Michelle completed a degree in Landscape Architecture from Pennsylvania State University in 1995, a certificate in Professional Gardening from Longwood Gardens in 2004, and is in the process of completing her thesis at Cornell in the department of Landscape Architecture. She lives in Corning, NY with her partner, Gunnar, two very spoiled cats and a whole bunch of potted plants. Michelle and Gunnar hope to have their own small farm someday.
Matthew joined the Cornell Small Farm Program in June 2010. In 1994 he began his career in farm-based education and sustainable food production and distribution systems. Since then he has studied and worked within this field in a number of positions including: the design and management of diversified farms, consulting work with farms and farm-education organizations, teaching high school biology and agriculture, serving as Executive Director of a non-profit educational farm, participating on local and regional agriculture boards, and completing his MBA from Babson College with a focus on entrepreneurship and creativity. Matthew has a particular interest in livestock and grassland utilization and dairy. All of his work, volunteer and academic experiences support his desire to have a positive impact in developing and strengthening small farms and rural communities. He now hopes to make a difference throughout New York.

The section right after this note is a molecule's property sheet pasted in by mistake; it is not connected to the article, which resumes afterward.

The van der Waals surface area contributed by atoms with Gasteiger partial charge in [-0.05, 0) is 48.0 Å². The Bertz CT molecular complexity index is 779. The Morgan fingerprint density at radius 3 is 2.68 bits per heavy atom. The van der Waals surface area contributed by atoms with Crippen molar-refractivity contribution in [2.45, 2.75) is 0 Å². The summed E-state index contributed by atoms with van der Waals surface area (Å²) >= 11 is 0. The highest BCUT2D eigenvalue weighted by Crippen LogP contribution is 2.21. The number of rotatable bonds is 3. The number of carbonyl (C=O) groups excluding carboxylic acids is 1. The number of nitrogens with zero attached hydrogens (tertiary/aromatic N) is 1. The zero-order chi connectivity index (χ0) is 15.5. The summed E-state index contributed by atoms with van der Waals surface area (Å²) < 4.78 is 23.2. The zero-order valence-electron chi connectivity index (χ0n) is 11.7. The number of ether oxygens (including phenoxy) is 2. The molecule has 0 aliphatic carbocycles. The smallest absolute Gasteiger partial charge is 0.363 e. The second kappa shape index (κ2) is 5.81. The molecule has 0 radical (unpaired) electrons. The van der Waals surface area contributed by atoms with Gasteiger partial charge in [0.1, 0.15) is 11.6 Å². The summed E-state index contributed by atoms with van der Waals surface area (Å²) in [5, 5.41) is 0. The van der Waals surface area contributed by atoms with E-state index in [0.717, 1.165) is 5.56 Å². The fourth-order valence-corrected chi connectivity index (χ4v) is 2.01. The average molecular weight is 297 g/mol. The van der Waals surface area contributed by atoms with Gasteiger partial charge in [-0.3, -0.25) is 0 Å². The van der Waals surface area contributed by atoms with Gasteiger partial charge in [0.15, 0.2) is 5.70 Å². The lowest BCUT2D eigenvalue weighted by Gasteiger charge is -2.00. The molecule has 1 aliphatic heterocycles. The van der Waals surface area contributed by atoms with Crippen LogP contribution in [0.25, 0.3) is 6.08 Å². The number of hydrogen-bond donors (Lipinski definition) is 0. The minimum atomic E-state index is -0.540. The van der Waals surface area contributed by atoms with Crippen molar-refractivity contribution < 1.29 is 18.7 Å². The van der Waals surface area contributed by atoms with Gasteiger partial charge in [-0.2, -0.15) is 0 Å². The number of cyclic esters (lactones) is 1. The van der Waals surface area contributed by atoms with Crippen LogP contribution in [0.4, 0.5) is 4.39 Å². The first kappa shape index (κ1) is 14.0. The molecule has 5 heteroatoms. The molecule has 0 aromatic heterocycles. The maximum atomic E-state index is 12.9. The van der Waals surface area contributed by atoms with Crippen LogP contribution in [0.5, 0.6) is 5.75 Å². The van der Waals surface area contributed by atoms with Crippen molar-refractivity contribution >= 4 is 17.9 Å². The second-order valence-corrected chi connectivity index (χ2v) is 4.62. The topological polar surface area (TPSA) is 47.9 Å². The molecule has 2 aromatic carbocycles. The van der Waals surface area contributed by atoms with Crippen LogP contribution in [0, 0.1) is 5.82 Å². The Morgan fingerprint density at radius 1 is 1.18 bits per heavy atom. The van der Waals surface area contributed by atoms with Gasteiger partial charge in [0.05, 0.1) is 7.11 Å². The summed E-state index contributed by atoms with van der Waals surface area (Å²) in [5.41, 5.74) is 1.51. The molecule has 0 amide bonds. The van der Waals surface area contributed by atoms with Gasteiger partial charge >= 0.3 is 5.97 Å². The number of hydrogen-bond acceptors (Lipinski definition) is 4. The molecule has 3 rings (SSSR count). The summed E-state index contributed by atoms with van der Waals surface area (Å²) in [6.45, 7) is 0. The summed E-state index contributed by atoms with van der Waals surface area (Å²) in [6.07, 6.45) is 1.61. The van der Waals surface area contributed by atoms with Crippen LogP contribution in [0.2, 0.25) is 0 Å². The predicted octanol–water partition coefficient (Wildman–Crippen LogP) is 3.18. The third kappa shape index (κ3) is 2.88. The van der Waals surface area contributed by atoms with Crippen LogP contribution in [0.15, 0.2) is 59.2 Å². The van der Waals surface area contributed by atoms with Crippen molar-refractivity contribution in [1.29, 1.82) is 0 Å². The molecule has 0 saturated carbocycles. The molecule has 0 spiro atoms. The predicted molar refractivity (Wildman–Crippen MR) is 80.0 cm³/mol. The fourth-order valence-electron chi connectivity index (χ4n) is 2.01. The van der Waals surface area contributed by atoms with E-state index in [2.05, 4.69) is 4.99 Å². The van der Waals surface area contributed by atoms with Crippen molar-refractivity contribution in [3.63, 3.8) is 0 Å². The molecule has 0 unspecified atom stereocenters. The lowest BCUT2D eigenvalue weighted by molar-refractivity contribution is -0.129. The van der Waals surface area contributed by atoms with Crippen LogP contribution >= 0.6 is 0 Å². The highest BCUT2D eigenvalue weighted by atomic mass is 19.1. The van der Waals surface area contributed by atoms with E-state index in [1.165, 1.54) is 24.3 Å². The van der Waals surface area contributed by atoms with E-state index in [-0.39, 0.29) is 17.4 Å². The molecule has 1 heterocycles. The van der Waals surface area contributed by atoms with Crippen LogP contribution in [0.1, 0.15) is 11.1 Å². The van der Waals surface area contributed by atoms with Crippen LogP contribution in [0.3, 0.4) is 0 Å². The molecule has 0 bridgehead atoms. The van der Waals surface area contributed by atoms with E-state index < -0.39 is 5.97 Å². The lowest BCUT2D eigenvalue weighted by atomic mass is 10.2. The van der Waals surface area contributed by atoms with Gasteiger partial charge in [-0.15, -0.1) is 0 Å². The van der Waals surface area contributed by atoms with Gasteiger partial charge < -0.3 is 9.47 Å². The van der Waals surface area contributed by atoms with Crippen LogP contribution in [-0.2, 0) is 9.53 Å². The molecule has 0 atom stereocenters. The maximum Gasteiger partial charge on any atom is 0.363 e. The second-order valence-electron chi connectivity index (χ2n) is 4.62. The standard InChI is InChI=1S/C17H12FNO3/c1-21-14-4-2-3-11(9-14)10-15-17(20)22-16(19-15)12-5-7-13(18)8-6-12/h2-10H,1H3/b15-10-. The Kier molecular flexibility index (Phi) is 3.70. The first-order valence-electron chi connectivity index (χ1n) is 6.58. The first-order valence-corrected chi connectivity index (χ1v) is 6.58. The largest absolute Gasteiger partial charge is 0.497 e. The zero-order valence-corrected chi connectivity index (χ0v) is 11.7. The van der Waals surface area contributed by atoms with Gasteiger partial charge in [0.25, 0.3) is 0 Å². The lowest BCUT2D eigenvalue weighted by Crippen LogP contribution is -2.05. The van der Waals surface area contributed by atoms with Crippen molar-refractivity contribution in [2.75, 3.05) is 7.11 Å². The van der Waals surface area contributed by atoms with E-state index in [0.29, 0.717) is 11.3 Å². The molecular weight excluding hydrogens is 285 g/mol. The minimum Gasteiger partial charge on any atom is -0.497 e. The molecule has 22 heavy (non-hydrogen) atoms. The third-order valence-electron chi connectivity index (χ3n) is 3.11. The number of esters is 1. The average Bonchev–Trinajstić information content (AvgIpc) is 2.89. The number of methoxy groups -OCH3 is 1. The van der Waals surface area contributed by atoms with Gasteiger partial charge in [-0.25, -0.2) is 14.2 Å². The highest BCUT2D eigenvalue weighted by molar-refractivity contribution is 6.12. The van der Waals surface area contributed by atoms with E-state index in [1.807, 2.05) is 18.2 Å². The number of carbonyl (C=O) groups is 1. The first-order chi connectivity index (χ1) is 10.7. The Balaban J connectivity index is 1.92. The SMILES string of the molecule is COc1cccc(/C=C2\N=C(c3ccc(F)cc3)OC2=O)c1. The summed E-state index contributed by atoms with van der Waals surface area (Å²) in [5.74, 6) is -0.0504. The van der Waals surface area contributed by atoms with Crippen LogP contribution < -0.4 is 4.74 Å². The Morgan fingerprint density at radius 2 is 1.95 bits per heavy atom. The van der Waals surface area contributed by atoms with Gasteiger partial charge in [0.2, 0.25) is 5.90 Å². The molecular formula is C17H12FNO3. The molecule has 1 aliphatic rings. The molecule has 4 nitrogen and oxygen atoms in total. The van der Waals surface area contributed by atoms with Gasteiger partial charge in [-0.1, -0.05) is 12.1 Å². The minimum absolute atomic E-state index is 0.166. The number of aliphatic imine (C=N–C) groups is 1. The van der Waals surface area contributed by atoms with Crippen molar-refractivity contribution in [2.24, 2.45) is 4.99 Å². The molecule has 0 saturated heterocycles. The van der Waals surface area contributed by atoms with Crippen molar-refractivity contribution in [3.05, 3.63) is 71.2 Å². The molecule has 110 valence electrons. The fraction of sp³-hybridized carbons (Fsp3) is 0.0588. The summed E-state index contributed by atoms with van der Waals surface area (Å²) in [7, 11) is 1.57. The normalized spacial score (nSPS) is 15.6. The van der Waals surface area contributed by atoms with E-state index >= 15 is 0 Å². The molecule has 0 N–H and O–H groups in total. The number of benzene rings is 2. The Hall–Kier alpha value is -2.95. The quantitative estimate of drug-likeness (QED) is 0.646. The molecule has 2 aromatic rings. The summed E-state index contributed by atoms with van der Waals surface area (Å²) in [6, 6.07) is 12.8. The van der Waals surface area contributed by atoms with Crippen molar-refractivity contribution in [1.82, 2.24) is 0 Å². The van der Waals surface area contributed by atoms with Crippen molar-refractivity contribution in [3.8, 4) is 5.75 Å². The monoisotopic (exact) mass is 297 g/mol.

Matthew is skilled at writing haiku. He wanted to share this alternative biography:
Born at a young age
Dirt barns and oceans taught him
He has not died yet
Organic Dairy Initiative Coordinator
Fay grew up on his family’s dairy farm in Lansing, NY. After receiving an Associates Degree from Alfred State in ‘ 74, he worked in Ghana for two years in the Peace Corps. Upon returning, he spent 3 years trying out 8 different jobs, many of which took place on a year long trip across the states on a motorcycle. Fay returned to work on his family’s dairy farm from 1980 – 1983. With his wife Linda, Fay purchased Benterra Farm in W. Groton in 1983. They enjoyed the 45-cow farm and tried many changes to make it sustainable: cropping extra acres, grazing, and finally transitioning to certified organic in 1997. The move to organic was a profitable one, and when their debts were paid off in 2003, Fay felt he was ready for a change. So he sold the cows and took a position coordinating the Graze NY program with CCE Cortland.
Fay feels one of the key points to finding success on the farm was fitting his farming style to himself. For many years he tried to fit himself to the way others farmed. In his work at Cornell he tries to work with farmers to step outside of what they think is the “normal way” to farm and fit their farming style to their own unique abilities. Fay is coordinating several of our Dairy Projects, including the NY Organic Dairy Initiative.